The Newport Folk Festival celebrated it's 55th anniversary this summer with yet another thrilling weekend of amazing music and unforgettable moments. This year’s festival was jam-packed with performers whose music I was hearing for the first time. Like a birthday girl leaving her party with a bag full of shiny new toys, I walked away from the weekend buzzing with excitement over the priceless gift of new music to add to the soundtrack of my life.
Topping my list is the 1960's-inspired indie pop band Lucius. Jess Wolfe and Holly Laessig, with their mod matching outfits and beautifully-synched voices, are a joy to watch. I fell in love with their gorgeous harmonies, stomping percussion and infectious melodies. I think I'll be listening to their debut album Wildewoman a lot this year.
Reignwolf's sweat-soaked electrifying performance left me speechless. Jordan Cook, aka Reignwolf, could be a one-man show. He plays the guitar – like he's possessed by the spirit of Jimi Hendrix – sings, and plays drums all at the same time. He doesn't even have a debut album yet, but he's already toured with the Pixies and Black Sabbath. Not only is he crazy talented, he's a super nice guy. I had a chance to chat with him after his set and he talked about how humbled he was to be playing the Newport Folk Festival. Something tells me it won't be his last time.
Speaking of amazing guitar skills, the Mexican acoustic guitar duo Rodrigo y Gabriela are unlike anything I’ve ever seen. Their music is a fusion of neuvo flamenco, rock and metal. The passionate duo are mesmerizing to watch as they strum and tap their guitars with unimaginable speed and precision.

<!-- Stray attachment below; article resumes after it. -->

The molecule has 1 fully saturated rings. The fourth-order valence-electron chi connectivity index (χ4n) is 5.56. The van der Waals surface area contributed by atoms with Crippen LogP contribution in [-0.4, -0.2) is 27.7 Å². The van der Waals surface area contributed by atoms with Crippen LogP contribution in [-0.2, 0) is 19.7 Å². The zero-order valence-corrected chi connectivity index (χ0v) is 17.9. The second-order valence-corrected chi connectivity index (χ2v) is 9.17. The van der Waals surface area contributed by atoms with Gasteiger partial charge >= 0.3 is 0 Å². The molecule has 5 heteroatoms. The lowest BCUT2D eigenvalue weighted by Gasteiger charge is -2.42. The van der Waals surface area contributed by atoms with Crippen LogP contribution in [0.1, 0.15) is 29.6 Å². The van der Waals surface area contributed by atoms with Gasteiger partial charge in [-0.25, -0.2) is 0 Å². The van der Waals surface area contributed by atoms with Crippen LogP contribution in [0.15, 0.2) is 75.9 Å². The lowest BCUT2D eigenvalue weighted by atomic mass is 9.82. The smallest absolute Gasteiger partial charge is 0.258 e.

It’s always fun to check out the stylish ensembles gracing the Fort throughout the weekend.
Guitarist Steve Varney and violinist Jeb Bows perform with Gregory Alan Isakov.
Jimmy Cliff spreads good vibrations.
Ryan Monroe, Ben Bridwell and Tyler Ramsey of Band of Horses
The crowd goes wild while Trampled By Turtles performs.
Jesse Trbovich, right, performs with Kurt Vile, left, and The Violators.
Alynda Lee Segarra performs with her band Hurray For The Riff Raff.
Deer Tick frontman John McCauley gets a smack on the cheek from Folk Festival Producer Jay Sweet.
Beck was roaming around in the crowd as a spectator on Friday. With a straw hat, sunglasses and a nautical striped shirt, he could have blended right in with the crowd if it weren’t for the backstage access sticker he was wearing with BECK written on it. Very few people seemed to notice him, but he was graciously posing for photographs and saying hello to fans who approached him.
With so much good music to hear, it's impossible to get to everything, but I'm happy I made it to the quad stage to catch the end of The Oh Hellos' exuberant set. I loved seeing the performers react to the crowds' roaring applause.
Mavis Staples celebrated her 75th birthday by closing out the festival with an uplifting set that inspired some folk fans to form an impromtu Soul Train line in the crowd. Watching strangers skipping and dancing through the human walkway reminded me of what I love most about music: it's power to spread cheer and bring people together. Mavis' set featured lots of special guests, included Jess Wolfe and Holly Laessig of Lucius, Norah Jones, Trampled By Turtles and Jeff Tweedy. She closed with a moving group singalong of "We Shall Overcome" in tribute to the late Pete Seeger. The weekend ended with the presentation of a birthday cake and the audience broke into song, "...Happy Birthday, Dear Mavis, Happy Birthday to you!"
Folk fan and beloved New England musician and visual artist Dan Blakeslee of Somerville, Mass., dances his way through the impromptu Soul Train line that formed during Mavis Staples' set. Dan wasn't one of the performers at this year's festival, but he's set to celebrate the release of his sixth album Owed To The Tanglin' Wind at the Columbus Theatre September 4th.
Photos and text by Jacqueline Marque